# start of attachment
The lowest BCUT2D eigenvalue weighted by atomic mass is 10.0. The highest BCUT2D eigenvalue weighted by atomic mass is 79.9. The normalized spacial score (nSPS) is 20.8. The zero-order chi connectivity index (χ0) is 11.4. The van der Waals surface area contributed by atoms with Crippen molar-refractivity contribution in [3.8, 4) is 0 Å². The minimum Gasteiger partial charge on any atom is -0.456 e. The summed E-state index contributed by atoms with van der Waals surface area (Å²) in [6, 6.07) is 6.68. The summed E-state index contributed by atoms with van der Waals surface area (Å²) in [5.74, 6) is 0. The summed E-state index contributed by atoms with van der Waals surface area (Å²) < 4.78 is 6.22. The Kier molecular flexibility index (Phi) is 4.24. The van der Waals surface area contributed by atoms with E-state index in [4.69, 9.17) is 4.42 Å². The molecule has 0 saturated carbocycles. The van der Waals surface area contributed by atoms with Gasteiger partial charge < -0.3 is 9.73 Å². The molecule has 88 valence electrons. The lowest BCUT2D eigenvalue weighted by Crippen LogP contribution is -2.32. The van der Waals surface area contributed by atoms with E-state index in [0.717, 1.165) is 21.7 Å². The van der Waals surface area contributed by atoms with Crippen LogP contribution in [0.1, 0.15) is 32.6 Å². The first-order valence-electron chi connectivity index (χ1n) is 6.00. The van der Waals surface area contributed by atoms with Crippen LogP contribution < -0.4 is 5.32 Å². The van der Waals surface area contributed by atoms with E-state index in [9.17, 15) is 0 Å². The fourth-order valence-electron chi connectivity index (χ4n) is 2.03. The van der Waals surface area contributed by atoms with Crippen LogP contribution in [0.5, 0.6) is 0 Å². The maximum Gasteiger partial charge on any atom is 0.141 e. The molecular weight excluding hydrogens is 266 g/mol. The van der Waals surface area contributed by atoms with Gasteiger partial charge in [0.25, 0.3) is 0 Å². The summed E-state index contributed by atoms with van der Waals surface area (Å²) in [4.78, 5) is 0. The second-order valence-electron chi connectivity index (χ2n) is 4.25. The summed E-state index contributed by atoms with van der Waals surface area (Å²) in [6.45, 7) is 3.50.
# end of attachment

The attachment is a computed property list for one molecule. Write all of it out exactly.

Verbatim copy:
The lowest BCUT2D eigenvalue weighted by atomic mass is 10.0. The highest BCUT2D eigenvalue weighted by atomic mass is 79.9. The normalized spacial score (nSPS) is 20.8. The zero-order chi connectivity index (χ0) is 11.4. The van der Waals surface area contributed by atoms with Crippen molar-refractivity contribution in [3.8, 4) is 0 Å². The minimum Gasteiger partial charge on any atom is -0.456 e. The summed E-state index contributed by atoms with van der Waals surface area (Å²) in [6, 6.07) is 6.68. The summed E-state index contributed by atoms with van der Waals surface area (Å²) in [5.74, 6) is 0. The summed E-state index contributed by atoms with van der Waals surface area (Å²) < 4.78 is 6.22. The Kier molecular flexibility index (Phi) is 4.24. The van der Waals surface area contributed by atoms with E-state index in [4.69, 9.17) is 4.42 Å². The molecule has 0 saturated carbocycles. The van der Waals surface area contributed by atoms with Gasteiger partial charge < -0.3 is 9.73 Å². The molecule has 88 valence electrons. The lowest BCUT2D eigenvalue weighted by Crippen LogP contribution is -2.32. The van der Waals surface area contributed by atoms with E-state index in [0.717, 1.165) is 21.7 Å². The van der Waals surface area contributed by atoms with Crippen LogP contribution in [0.1, 0.15) is 32.6 Å². The first-order valence-electron chi connectivity index (χ1n) is 6.00. The van der Waals surface area contributed by atoms with Crippen LogP contribution < -0.4 is 5.32 Å². The van der Waals surface area contributed by atoms with E-state index in [9.17, 15) is 0 Å². The fourth-order valence-electron chi connectivity index (χ4n) is 2.03. The van der Waals surface area contributed by atoms with Crippen LogP contribution in [0.5, 0.6) is 0 Å². The maximum Gasteiger partial charge on any atom is 0.141 e. The molecular weight excluding hydrogens is 266 g/mol. The van der Waals surface area contributed by atoms with Gasteiger partial charge in [0.25, 0.3) is 0 Å². The summed E-state index contributed by atoms with van der Waals surface area (Å²) in [4.78, 5) is 0. The second-order valence-electron chi connectivity index (χ2n) is 4.25. The summed E-state index contributed by atoms with van der Waals surface area (Å²) in [6.45, 7) is 3.50.